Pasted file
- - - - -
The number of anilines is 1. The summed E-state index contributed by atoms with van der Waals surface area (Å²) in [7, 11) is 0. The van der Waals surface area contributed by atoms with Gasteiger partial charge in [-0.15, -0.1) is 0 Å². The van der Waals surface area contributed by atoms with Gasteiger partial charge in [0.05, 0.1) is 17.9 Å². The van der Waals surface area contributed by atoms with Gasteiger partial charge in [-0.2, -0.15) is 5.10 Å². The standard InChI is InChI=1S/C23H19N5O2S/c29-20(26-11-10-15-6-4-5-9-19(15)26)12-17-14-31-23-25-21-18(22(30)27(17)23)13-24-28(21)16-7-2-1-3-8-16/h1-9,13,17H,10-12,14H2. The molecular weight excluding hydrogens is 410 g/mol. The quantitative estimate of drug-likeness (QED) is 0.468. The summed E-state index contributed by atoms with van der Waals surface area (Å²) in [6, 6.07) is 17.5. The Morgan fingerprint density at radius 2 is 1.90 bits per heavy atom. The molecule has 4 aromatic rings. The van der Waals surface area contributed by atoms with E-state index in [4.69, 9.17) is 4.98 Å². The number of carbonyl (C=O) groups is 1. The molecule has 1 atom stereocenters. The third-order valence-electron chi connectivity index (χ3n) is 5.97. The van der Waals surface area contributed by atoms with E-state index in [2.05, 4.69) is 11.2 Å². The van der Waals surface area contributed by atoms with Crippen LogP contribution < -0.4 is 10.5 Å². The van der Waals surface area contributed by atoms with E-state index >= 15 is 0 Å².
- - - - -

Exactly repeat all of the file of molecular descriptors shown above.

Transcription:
The number of anilines is 1. The summed E-state index contributed by atoms with van der Waals surface area (Å²) in [7, 11) is 0. The van der Waals surface area contributed by atoms with Gasteiger partial charge in [-0.15, -0.1) is 0 Å². The van der Waals surface area contributed by atoms with Gasteiger partial charge in [0.05, 0.1) is 17.9 Å². The van der Waals surface area contributed by atoms with Gasteiger partial charge in [-0.2, -0.15) is 5.10 Å². The standard InChI is InChI=1S/C23H19N5O2S/c29-20(26-11-10-15-6-4-5-9-19(15)26)12-17-14-31-23-25-21-18(22(30)27(17)23)13-24-28(21)16-7-2-1-3-8-16/h1-9,13,17H,10-12,14H2. The molecular weight excluding hydrogens is 410 g/mol. The quantitative estimate of drug-likeness (QED) is 0.468. The summed E-state index contributed by atoms with van der Waals surface area (Å²) in [6, 6.07) is 17.5. The Morgan fingerprint density at radius 2 is 1.90 bits per heavy atom. The molecule has 4 aromatic rings. The van der Waals surface area contributed by atoms with E-state index in [4.69, 9.17) is 4.98 Å². The number of carbonyl (C=O) groups is 1. The molecule has 1 atom stereocenters. The third-order valence-electron chi connectivity index (χ3n) is 5.97. The van der Waals surface area contributed by atoms with E-state index in [2.05, 4.69) is 11.2 Å². The van der Waals surface area contributed by atoms with Crippen LogP contribution < -0.4 is 10.5 Å². The van der Waals surface area contributed by atoms with E-state index >= 15 is 0 Å².